This week, to dive deeper, I’d like to discuss DIY web marketing to support your film distribution. In another article by Jon Reiss, he recommends creating your presence on the web by starting a basis with your website. Constantly update your website with intriguing information that is similar to your films or to the audience you are looking to reach. By consistently blogging, you can easily keep traffic frequenting your site. Make sure to tag your blogs. Embed links to your site in your social networks. Also, create relationships with other sites that would find interest in your film or in your blogging. He gives his students this assignment:

Ways to create a relationship with other sites/organizations:

Next he says to create a marketing strategy early, even while you are in the script stage. This is when you have the most energy and are not burnt out on the film.

To read this full article, go here:http://www.filmmakermagazine.com/issues/spring2009/bombit-part3.php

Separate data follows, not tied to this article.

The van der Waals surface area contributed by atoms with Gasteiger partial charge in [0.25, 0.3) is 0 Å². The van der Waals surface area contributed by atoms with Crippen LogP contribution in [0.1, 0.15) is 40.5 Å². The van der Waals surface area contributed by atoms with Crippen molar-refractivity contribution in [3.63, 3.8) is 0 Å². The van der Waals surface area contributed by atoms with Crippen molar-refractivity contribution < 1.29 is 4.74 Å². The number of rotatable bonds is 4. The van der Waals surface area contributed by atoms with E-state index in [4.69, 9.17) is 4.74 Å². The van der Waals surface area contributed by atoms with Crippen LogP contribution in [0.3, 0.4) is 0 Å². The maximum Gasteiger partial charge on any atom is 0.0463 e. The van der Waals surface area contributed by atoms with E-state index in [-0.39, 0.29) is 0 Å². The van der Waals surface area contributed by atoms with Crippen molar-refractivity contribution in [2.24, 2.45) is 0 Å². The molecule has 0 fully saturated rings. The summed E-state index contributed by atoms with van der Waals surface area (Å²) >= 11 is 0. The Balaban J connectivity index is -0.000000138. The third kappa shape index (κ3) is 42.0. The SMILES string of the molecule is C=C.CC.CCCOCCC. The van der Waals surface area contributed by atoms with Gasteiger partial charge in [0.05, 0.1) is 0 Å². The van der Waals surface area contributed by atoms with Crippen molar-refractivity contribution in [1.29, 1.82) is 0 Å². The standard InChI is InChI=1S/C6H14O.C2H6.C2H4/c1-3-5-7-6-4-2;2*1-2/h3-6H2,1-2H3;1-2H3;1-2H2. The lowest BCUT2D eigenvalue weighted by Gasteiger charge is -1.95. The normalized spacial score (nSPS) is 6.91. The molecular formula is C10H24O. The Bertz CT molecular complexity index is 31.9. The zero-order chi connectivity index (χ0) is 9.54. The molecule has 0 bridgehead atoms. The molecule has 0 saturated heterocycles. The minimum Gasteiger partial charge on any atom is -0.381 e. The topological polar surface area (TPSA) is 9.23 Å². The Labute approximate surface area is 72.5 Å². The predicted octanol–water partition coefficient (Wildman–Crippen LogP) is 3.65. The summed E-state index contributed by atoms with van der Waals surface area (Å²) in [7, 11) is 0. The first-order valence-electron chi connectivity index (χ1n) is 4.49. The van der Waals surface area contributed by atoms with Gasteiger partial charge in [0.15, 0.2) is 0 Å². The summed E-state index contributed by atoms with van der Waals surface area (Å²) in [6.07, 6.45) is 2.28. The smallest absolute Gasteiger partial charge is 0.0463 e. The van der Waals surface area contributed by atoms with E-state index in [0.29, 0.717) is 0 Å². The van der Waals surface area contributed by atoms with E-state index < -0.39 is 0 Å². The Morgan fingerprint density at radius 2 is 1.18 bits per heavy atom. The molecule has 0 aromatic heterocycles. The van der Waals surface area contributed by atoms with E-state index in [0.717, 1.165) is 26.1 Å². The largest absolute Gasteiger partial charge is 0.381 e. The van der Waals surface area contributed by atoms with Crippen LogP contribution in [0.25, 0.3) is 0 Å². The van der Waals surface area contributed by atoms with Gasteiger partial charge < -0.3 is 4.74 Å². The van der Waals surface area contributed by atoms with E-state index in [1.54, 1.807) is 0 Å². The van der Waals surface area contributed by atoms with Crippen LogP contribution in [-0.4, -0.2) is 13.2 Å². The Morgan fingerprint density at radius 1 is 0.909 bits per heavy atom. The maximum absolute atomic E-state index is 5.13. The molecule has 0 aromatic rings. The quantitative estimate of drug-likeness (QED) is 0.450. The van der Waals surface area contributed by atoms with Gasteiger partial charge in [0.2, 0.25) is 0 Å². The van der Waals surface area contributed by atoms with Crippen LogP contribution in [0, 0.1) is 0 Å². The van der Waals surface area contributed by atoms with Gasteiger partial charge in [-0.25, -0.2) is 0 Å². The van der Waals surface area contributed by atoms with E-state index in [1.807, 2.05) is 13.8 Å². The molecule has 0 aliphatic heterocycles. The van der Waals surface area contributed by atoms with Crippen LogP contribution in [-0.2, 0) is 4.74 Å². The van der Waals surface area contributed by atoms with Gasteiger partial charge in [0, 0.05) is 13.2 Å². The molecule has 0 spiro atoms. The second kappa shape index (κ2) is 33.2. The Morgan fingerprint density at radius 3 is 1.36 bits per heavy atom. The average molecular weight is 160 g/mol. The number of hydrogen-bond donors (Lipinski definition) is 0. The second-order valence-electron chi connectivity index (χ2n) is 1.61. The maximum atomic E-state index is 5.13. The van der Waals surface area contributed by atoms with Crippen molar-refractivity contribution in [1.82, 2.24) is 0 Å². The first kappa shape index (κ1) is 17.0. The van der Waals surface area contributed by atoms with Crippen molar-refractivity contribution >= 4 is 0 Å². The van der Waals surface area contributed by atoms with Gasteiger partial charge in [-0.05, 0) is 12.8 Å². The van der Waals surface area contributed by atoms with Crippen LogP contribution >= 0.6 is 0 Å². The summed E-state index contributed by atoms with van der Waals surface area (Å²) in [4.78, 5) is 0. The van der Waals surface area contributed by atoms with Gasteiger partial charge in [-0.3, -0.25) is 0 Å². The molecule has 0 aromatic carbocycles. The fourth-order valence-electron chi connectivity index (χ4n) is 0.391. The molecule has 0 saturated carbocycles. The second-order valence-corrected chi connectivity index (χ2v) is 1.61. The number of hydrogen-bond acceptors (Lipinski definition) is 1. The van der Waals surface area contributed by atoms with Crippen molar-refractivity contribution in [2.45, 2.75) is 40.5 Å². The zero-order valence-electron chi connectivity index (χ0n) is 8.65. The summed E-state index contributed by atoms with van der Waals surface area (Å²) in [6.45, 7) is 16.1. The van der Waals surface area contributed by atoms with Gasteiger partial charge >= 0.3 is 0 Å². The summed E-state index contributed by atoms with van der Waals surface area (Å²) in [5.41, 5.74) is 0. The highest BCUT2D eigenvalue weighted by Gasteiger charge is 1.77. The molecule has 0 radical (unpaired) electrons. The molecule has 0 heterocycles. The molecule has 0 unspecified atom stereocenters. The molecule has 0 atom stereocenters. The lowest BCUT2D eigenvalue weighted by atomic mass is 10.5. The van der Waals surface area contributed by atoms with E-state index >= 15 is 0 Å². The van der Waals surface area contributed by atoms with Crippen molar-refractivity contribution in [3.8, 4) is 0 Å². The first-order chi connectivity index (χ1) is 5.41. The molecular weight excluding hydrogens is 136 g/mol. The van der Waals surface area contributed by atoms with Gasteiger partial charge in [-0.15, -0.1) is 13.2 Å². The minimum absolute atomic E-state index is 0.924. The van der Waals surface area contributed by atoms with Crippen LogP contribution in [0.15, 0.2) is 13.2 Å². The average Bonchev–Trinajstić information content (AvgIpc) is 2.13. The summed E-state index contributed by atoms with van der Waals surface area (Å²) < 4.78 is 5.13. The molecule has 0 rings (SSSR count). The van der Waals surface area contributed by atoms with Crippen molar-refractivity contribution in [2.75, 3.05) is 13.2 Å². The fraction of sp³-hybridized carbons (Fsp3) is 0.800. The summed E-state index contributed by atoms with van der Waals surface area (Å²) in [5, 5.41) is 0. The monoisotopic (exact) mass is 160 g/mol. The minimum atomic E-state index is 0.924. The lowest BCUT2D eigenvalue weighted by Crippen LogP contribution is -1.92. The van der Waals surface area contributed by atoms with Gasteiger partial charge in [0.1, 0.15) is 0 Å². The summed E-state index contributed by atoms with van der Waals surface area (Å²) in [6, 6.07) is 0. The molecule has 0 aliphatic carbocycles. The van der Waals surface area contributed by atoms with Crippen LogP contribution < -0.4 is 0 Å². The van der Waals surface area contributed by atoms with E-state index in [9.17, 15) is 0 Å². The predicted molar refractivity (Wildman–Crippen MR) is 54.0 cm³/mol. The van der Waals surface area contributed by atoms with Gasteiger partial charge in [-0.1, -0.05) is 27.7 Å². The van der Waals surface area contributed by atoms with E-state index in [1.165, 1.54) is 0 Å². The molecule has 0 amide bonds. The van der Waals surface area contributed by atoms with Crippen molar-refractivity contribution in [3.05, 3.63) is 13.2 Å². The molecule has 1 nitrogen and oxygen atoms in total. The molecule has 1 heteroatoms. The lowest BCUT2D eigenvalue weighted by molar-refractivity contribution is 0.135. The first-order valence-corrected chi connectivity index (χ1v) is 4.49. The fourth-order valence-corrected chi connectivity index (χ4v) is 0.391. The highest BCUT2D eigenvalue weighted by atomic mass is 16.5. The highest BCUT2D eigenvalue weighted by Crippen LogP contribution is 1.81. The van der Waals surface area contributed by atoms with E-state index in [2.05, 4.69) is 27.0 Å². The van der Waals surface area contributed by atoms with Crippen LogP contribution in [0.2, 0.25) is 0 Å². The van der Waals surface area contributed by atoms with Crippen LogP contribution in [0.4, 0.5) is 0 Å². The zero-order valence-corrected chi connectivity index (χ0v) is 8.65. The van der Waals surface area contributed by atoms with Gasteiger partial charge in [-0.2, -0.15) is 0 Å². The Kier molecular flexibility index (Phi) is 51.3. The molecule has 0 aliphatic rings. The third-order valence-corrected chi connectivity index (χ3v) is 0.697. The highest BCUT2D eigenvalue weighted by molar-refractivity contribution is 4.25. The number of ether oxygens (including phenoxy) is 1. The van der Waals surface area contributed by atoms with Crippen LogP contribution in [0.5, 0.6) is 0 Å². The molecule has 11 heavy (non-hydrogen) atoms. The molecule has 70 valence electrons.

Utilize your social media networks, which seems obvious, but many people do not create a facebook page for their work. Friends and family can be huge advocates for your film. Hit up film bloggers online for reviews of your film. Or even hit up other non-film sites that are related to your subject material for reviews or press. Find a way to cross-promote with other companies. Put a trailer up on youtube or a sample of the material on youtube with a link to buy it. Provide an incentive for people to sign up for your email list. Email them weekly or bi-weekly with updates on new articles or pictures, clips, whatever may be interesting for your audience. Be careful how often you email them. If emails come too often, they will quickly unsubscribe. Then there’s always advertising on the web or through affiliate marketing. Do your research to figure out what routes are best for you.